P. G. Wodehouse: A Life in Letters

P. G. Wodehouse: A Life in Letters

by P. G. Wodehouse
     
 

View All Available Formats & Editions

The definitive edition of the letters—many previously unpublished—of England’s greatest comic writer.

P. G. Wodehouse wrote some of the greatest comic masterpieces of all time. So, naturally, we find the same humor and wit in his letters. He offers hilarious accounts of living in England and France, the effects of prohibition, and how to deal

See more details below

Overview

The definitive edition of the letters—many previously unpublished—of England’s greatest comic writer.

P. G. Wodehouse wrote some of the greatest comic masterpieces of all time. So, naturally, we find the same humor and wit in his letters. He offers hilarious accounts of living in England and France, the effects of prohibition, and how to deal with publishers. He even recounts cricket matches played while in a Nazi internment camp (Wodehouse wanted to show the stiff upper lip of the British in the toughest situations). Over the years, Wodehouse corresponded with relatives, friends, and some of the greatest figures of the twentieth century: Agatha Christie, Ira Gershwin, Evelyn Waugh, George Orwell, and Sir Arthur Conan Doyle. The letters are arranged chronologically with intersecting sections of biography written by Sophie Ratcliffe. This is the only book you will need to understand the man behind the characters.

Editorial Reviews

The Washington Post - Jonathan Yardley
…Wodehouse, a humble and courteous man, answered all his mail and therefore amassed a huge library of missives, of which this generous selection is more a sample than a definitive edition. But what a delicious sample it is! Ratcliffe…is right to warn us that Wodehouse's letters often are casual…But the man comes shining through in them, revealing everything from his incredibly professional writing habits to his deep love of animals (dogs most particularly) to his opinions about other writers…Wodehouse: A Life in Letters gives us the story in his own words—and far more comprehensively than any previous volume of letters—because Ratcliffe has tracked down many that went unpublished.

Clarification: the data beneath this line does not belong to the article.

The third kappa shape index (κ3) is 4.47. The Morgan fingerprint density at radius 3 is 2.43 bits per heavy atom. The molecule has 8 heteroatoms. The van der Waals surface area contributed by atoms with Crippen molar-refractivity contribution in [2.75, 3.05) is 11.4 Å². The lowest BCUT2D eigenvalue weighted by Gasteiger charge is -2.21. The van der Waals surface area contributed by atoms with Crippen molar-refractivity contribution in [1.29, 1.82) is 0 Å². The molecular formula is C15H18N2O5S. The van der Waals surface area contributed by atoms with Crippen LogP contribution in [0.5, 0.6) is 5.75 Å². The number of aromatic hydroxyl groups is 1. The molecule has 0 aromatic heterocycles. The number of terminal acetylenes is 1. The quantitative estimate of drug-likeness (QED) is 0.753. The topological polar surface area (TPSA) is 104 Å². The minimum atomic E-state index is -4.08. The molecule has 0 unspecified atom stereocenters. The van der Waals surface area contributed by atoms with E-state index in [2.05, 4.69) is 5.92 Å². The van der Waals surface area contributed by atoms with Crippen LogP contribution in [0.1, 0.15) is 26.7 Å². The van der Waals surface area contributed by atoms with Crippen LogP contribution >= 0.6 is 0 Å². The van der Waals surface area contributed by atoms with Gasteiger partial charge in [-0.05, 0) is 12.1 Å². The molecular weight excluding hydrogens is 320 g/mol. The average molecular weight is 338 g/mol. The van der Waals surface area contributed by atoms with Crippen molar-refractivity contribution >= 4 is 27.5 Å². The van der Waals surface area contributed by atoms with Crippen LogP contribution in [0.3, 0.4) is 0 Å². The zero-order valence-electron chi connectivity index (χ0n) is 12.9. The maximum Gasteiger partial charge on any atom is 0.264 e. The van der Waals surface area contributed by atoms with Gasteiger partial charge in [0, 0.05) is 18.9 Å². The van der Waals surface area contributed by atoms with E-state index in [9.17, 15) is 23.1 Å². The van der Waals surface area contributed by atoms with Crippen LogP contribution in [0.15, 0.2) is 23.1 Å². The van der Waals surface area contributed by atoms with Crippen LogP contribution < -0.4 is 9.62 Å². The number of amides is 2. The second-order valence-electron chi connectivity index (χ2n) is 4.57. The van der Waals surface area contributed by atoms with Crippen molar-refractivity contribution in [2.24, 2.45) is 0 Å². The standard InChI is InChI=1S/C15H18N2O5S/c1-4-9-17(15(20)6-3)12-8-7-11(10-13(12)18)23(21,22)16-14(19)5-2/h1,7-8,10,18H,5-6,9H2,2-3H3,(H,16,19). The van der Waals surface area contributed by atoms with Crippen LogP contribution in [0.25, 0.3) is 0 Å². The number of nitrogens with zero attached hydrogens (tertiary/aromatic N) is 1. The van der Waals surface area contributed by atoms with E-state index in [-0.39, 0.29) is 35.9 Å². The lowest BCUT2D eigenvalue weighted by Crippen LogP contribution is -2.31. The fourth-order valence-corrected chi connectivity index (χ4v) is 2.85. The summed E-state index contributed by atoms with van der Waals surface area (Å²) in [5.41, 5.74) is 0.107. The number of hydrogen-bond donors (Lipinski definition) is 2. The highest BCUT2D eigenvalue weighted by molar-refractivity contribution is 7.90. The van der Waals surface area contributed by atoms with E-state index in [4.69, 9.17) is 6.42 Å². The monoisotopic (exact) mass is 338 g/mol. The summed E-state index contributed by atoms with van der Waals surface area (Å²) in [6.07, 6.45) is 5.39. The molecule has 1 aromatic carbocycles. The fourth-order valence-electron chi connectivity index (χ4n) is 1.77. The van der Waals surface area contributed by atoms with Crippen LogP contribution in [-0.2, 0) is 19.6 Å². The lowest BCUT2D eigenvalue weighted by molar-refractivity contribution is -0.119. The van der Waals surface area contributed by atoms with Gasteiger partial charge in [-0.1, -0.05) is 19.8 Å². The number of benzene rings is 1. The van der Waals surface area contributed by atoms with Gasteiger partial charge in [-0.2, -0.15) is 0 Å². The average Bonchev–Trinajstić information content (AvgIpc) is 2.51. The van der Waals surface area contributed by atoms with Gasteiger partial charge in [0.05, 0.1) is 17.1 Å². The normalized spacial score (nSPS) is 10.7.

Publishers Weekly
This first comprehensive collection of correspondence by the creator of the irrepressible Jeeves and Bertie Wooster reveals Wodehouse (1881–1975) to be an indefatigably cheerful chap whose “voice” might easily be mistaken for that of one of his comic characters. Weaving biographical information around skillfully edited and annotated letters from 1899 to 1975, Ratcliffe creates a portrait of Wodehouse as a tireless worker, devoted family man, and loyal friend. An energetic Wodehouse bounced ideas off fellow writers William Townend and Leslie Havergal Bradshaw, and regaled recipients with anecdotes about his collaborations as a lyricist with Guy Bolton, Jerome Kern, and others. Wodehouse was a footloose transatlantic traveler, often accompanied by his wife, Ethel, and beloved stepdaughter Leonora. Letters from Hollywood and New York, and from rented homes in France and England detail the life of a well-heeled cosmopolite. The upbeat tone of his letters notwithstanding, Wodehouse dealt with considerable drama, including as a prisoner of war accused of collaborating with Nazi propagandists, and in his later years, he bore up against the deaths of friends and family. Ever droll and witty, the letters burst with insights about the craft of writing, appraisals of his surroundings, and negotiating the vicissitudes of life (“One good result of the -raid is that two dinner engagements which we had have been cancelled!”). The book is an excellent introduction to Wodehouse’s life. (Jan.)